G-Ma D’s is an all-purpose eatery, serving a bit of everything, from meatloaf and chicken-fried steak to lasagna and spaghetti. “Pretty much what everyone doesn’t do” you will find here, said Clough, who settled in Willcox in 1996 when her husband was transferred with the U.S. Department of Agriculture. She doesn’t serve wine or beer there — she says she doesn’t even drink it at home — “but I love wine customers.” During the town’s twice-a-year wine festivals, business jumps exponentially.
“It brings a lot more people. At first I was like, ‘Oh yeah, it’s another ostrich phase.’ We had the ostrich phase for a while. But I don’t think this is a phase,” she said. “Every year it has increased. Last week they had the wine festival and we pretty much tripled what we usually do.”
Isabel’s South of the Border, 135 E. Maley St., 1-520-766-0859. $4.50-$14.
The spicy sister of Big Tex, Isabel’s is run by Jeff Willey’s Sonoran-born wife, Isabel Willey. The restaurant opened in May, across the street from Big Tex, serving scratch-made Sonoran-style Mexican food from recipes handed down to Isabel from her mother and grandmother. The menu leans heavily toward Mexican street food, including soft tacos filled with meat and lettuce flecked with fresh cilantro; lentil soup in a rich broth bobbing with squash; and pan-fried pork or beef gordita sandwiches.
Business over the summer was tough, but Jeff Willey said it has picked up and has been steady recently, spurred on by the fall wine festival and a jump in the number of people visiting the handful of tasting rooms downtown.
“Being downtown where some of the wine tasting rooms are, it’s helped out a bunch. When they have the festivals we are crazy busy,” he said.
The Steak Out Restaurant, 3235 Highway 82, 1-520-455-5205; azsteakout.com; $10-$36.
Sonoita’s oldest restaurant, The Steak Out has been in business since the early 1950s grilling cowboy steaks and ribs for the neighboring ranching communities. By the 1970s the restaurant and its bar that features live music was social central in the tiny town, drawing ranchers and cowboys from Sonoita, Elgin and nearby Sierra Vista.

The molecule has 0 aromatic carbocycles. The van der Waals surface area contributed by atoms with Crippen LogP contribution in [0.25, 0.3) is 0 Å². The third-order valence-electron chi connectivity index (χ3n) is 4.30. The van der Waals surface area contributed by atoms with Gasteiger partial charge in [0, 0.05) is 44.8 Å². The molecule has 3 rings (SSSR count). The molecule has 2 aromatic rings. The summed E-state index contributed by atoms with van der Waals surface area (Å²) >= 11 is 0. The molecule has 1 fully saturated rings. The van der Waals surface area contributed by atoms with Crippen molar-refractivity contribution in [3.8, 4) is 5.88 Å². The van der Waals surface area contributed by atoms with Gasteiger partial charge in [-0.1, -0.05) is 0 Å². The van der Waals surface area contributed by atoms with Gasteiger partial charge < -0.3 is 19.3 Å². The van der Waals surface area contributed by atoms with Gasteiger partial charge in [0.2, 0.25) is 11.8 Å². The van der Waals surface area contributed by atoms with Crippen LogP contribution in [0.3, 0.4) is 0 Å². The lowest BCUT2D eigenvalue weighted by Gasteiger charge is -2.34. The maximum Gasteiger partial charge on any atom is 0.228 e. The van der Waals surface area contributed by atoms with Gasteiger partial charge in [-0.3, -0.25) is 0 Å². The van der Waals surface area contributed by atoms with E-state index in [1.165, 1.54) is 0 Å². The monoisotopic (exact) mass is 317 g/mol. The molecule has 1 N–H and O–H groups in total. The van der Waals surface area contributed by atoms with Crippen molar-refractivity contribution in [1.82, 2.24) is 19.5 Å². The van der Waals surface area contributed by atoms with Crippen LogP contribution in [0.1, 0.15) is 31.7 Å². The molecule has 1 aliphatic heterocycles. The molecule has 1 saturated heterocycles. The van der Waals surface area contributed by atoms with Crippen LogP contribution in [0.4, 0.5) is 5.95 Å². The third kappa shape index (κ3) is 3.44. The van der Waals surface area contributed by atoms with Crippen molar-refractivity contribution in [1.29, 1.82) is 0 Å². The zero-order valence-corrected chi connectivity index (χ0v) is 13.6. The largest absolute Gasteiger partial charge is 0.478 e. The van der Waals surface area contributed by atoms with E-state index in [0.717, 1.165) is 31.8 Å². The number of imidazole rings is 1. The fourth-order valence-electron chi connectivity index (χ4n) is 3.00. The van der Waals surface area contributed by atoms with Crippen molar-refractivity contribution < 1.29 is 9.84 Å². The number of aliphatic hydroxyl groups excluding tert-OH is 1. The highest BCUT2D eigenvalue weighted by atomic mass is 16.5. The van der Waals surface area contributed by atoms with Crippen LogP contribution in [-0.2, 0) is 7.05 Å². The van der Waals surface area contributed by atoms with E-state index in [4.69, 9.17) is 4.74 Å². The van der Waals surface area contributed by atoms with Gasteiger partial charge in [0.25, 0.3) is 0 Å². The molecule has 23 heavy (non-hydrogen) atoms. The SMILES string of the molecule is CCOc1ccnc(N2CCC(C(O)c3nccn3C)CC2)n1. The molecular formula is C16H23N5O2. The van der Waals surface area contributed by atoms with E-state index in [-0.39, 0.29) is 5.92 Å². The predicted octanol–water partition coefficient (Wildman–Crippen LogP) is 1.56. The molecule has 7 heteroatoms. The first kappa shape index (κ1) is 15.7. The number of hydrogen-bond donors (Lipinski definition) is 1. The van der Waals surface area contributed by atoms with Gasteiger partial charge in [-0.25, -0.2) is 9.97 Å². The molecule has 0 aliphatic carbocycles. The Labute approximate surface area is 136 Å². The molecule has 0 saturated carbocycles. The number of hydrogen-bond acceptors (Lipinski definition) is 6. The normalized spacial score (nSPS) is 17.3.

Michael and Grace Wystrach bought the restaurant in 1979. The couple’s six children have all been involved in the restaurant, working as servers and dishwashers and grill masters. Oldest son Michael helped the family open an outpost in Marana’s Dove Mountain area that closed in July after four years.
The original all-wood Steak Out building was destroyed by an electrical fire in summer 1998; the only things that survived the blaze, which was so hot that firefighters on the scene said all they could do was stand back and watch it burn, were cast iron bean pots and two bronze statues. The Wystraches rebuilt and reopened the restaurant in 2000.
Worth a short drive
Velvet Elvis Pizza Co., 292 Naugle Ave., Patagonia, 1-520-394-2102; velvetelvispizza.com; $7 to $25.
Ecuador-born, Chicago-raised chef-owner Cecelia San Miguel gutted La Misión de San Miguel in 2003 and converted it into a 5,000-square-foot must-visit pizzeria.
San Miguel is an artist who has created the art of pizza, combining inventive ingredients for one-of-a-kind designer wood-fired pies like the Cara Mia with an herbed cream-cheese white sauce serving as a bed for marinated artichoke hearts, capers, fresh basil, pineapple and salty rich prosciutto di Parma. The Popeye has red sauce topped with organic spinach, fresh tomatoes and basil, red onions and feta and mozzarella cheeses.
You can also create your own pie for a few bucks less, but that would spoil the fun of San Miguel’s creativity. And you kind of get the feeling that the King of Rock ’n’ Roll staring at you from the velvet painting might not approve.